Why did you choose to get involved in skills competition activity?
The Competitions were brought to my attention when I was a college student. I competed in the 3D digital game art competition in 2014. I later started teaching the same course I had graduated from and knew it was a valuable experience that my students shouldn’t miss out on.
What practical things did you do to embed skills competition activity into the curriculum?
One of the things I’ve tried is to replicate the competition format in our class. Having mini class competitions every few weeks helps prepare people for the high standard of work in short periods of time. It also helps to motivate the students and increases the amount of feedback given between classmates.
How do you ensure equality of opportunity when selecting participants for your competitions?
Everyone gets a fair shot, the mini competitions we do in class are judged blind with a focus on constructive feedback not mistakes. Everyone has areas of study they excel in and it’s important to appreciate each individuals’ talents regardless of the overall quality of work.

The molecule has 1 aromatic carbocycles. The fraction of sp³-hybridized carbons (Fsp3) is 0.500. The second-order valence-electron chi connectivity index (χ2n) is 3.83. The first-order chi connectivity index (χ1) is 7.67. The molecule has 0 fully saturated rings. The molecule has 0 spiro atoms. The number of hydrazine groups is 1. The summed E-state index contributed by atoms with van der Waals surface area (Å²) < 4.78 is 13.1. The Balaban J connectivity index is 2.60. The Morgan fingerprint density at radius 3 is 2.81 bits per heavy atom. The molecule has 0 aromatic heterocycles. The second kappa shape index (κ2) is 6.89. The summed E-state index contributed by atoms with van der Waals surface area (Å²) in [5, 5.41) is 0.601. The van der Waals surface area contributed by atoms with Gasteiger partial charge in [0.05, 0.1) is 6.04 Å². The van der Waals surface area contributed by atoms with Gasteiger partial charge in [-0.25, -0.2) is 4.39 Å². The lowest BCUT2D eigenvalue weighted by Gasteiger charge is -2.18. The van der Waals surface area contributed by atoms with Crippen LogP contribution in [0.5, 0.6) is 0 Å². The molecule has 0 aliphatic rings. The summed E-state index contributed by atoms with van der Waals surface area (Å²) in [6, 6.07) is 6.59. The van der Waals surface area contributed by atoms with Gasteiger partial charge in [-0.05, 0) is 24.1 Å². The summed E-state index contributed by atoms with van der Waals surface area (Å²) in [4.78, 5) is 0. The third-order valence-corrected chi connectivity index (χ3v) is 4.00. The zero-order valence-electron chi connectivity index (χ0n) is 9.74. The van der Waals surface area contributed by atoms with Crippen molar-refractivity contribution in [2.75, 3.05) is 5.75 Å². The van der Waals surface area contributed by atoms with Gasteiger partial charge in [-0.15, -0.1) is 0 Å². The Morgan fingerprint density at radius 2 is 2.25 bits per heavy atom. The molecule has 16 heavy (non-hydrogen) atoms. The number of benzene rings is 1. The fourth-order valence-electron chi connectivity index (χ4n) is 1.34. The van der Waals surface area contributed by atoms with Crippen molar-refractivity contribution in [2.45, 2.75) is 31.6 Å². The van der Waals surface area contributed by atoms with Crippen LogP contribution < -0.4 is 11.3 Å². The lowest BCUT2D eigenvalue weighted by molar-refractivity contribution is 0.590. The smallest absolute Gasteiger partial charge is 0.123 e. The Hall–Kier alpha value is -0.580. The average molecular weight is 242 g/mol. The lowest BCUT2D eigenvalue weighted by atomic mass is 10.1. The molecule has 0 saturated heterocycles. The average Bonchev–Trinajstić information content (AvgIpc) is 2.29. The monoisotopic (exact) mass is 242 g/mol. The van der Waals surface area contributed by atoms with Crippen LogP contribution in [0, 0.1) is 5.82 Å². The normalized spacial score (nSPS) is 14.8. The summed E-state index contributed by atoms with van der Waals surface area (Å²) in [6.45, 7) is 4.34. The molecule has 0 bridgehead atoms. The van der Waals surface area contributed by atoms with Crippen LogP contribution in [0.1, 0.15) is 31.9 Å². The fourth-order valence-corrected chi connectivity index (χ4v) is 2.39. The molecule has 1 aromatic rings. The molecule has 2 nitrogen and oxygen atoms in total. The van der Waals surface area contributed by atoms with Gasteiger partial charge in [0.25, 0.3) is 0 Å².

What have been the main challenges you encountered in relation to organising and delivering skills competition activity?
Access to the necessary software is our biggest struggle. As our industry changes so quickly, it’s often difficult to keep up to date with the latest tools. We currently don’t have educational licenses for the tools required in this competition, so I try to go over the theory of each tool and process in class and have the students practically apply what they’ve learned at home.
How have you overcome these challenges?
I try my best to support my students when learning the tools required for this competition whether we have access to it in college or not. This often means taking time out of my lunches or hosting online classes in the evenings. Competitions like this are important, anyone who wants extra help or guidance gets it.